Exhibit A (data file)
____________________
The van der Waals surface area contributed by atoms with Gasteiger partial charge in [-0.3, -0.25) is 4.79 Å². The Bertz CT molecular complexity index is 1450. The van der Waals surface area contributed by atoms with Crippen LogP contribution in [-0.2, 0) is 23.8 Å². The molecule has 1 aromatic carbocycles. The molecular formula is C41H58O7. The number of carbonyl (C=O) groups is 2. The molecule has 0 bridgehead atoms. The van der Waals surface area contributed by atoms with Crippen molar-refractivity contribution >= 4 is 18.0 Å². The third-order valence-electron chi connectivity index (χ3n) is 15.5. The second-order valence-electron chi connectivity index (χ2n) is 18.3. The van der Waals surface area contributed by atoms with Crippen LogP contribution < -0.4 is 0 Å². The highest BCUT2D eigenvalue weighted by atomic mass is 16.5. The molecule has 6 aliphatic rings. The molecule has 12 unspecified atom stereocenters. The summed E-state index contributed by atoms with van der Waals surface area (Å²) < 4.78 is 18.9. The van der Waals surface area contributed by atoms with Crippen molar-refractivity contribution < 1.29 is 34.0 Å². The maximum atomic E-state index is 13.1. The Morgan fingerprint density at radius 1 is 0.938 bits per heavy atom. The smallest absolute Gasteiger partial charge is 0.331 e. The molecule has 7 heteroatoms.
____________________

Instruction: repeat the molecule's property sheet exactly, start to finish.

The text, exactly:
The van der Waals surface area contributed by atoms with Gasteiger partial charge in [-0.3, -0.25) is 4.79 Å². The Bertz CT molecular complexity index is 1450. The van der Waals surface area contributed by atoms with Crippen LogP contribution in [-0.2, 0) is 23.8 Å². The molecule has 1 aromatic carbocycles. The molecular formula is C41H58O7. The number of carbonyl (C=O) groups is 2. The molecule has 0 bridgehead atoms. The van der Waals surface area contributed by atoms with Crippen molar-refractivity contribution >= 4 is 18.0 Å². The third-order valence-electron chi connectivity index (χ3n) is 15.5. The second-order valence-electron chi connectivity index (χ2n) is 18.3. The van der Waals surface area contributed by atoms with Crippen LogP contribution < -0.4 is 0 Å². The highest BCUT2D eigenvalue weighted by atomic mass is 16.5. The molecule has 6 aliphatic rings. The molecule has 12 unspecified atom stereocenters. The summed E-state index contributed by atoms with van der Waals surface area (Å²) < 4.78 is 18.9. The van der Waals surface area contributed by atoms with Crippen molar-refractivity contribution < 1.29 is 34.0 Å². The maximum atomic E-state index is 13.1. The Morgan fingerprint density at radius 1 is 0.938 bits per heavy atom. The smallest absolute Gasteiger partial charge is 0.331 e. The molecule has 7 heteroatoms.